Once, we were all packed and ready to leave, but it proved to be a false alarm. The money my father had sent over turned out to be stage money. We didn’t know that he had sent it as a joke… the money looked real enough to us. On one side each bill said, “20.” On the other side was the joker… on the back of what looked like gorgeous twenties, the Madison Avenue boys of 1910 had printed advertisements for everything from sewing machines to phonographs. To my mother in Austria, Father had sent a dozen of these beauties… two hundred and forty dollars. Overjoyed, she took them to the bank in our town of Zlothev. The bank, without a question, exchanged these “throwaways” for good Austrian money. Mother bought steamship tickets for the whole flock of us and still had money left over. We were ready to leave for Hamburg, where we were to go aboard, when the bank officials came after us. They had made a mistake. The money Father had sent was phony! So we had to unpack and wait until he could send real money.
Father kept on working. By this time, he had decided that he could do better as his own boss with a pushcart. When the second shipment of money came to Zlothev, it was O.K., and the five of us, Mother, my three brothers and Weegee, could leave by first-class steerage.
Weegee by Weegee, pp. 8-9
Even in those days, I was one of the night people. We lived next door to the public school but I just couldn’t get up in the morning. When I heard the school bell ringing, I jumped out of bed, dressed quickly and dashed to class . . . no breakfast. Lunchtime, I returned home. My mother had a light, warm lunch for me and, also, a penny for a piece of candy.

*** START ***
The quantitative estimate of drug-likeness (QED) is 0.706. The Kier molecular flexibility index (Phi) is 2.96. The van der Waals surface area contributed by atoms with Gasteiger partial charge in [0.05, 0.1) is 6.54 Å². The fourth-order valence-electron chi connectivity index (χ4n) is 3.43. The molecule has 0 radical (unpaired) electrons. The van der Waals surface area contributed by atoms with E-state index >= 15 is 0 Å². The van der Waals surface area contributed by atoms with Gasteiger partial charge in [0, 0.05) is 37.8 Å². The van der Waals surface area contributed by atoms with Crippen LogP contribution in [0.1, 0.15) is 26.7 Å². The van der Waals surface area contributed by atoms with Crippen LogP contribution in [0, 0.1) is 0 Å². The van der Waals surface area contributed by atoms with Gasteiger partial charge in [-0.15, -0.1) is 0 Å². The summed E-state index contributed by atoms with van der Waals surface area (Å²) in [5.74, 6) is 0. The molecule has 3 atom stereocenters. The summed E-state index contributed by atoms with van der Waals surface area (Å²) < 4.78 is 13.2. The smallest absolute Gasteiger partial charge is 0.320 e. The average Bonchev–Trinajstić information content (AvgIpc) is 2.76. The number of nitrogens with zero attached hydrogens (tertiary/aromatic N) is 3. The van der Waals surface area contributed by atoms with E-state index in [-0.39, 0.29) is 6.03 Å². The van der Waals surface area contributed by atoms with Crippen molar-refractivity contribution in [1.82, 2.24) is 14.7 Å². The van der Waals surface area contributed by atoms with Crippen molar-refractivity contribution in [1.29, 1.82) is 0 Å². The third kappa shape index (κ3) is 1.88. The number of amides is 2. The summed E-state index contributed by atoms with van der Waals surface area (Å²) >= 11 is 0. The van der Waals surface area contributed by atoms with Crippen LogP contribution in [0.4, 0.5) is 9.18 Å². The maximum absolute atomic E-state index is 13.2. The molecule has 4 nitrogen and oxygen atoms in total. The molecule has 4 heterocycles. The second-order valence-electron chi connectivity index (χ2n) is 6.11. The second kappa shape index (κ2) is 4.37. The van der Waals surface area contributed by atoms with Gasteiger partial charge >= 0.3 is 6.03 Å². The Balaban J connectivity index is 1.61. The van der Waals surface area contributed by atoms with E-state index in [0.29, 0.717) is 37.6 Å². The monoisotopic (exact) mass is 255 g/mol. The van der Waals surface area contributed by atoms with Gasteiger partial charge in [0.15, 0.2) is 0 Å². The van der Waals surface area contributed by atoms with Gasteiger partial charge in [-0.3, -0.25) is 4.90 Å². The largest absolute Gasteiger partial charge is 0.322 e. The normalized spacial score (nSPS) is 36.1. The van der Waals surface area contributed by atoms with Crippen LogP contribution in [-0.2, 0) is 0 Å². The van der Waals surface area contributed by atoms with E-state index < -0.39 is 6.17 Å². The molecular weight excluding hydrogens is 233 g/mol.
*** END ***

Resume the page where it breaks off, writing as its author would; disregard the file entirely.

Weegee by Weegee, p. 10
After the sweat-shops I stationed myself at the elevated station at the Third Avenue “L” at Bowery and Grand. Often I was chased by the special cops of the elevated because the candy stands up on the platforms considered me unfair competition. But I always came back. I stayed on until I had sold out my stock, at about eight o’clock at night, and then proudly went home to hand over my money, in pennies and nickels, to my mother.
Weegee by Weegee, p. 12
Every day to work I wore a white shirt, reasonably clean, with a hard Arrow collar and tie, and knickers. My mother gave me a couple of sandwiches and fifteen cents, ten cents for carfare and a nickel for a pint of milk. Many mornings, when there was no money, I had to take my alarm clock to the pawnshop. I hocked it for half a dollar. On pay day, I always redeemed that clock. Big Ben spent more time in the hock shop than with me.
Weegee by Weegee, p. 15
(Weegee’s mother, Rivka Felig , in Chapter 1, Tintype, from Weegee by Weegee, 1961…)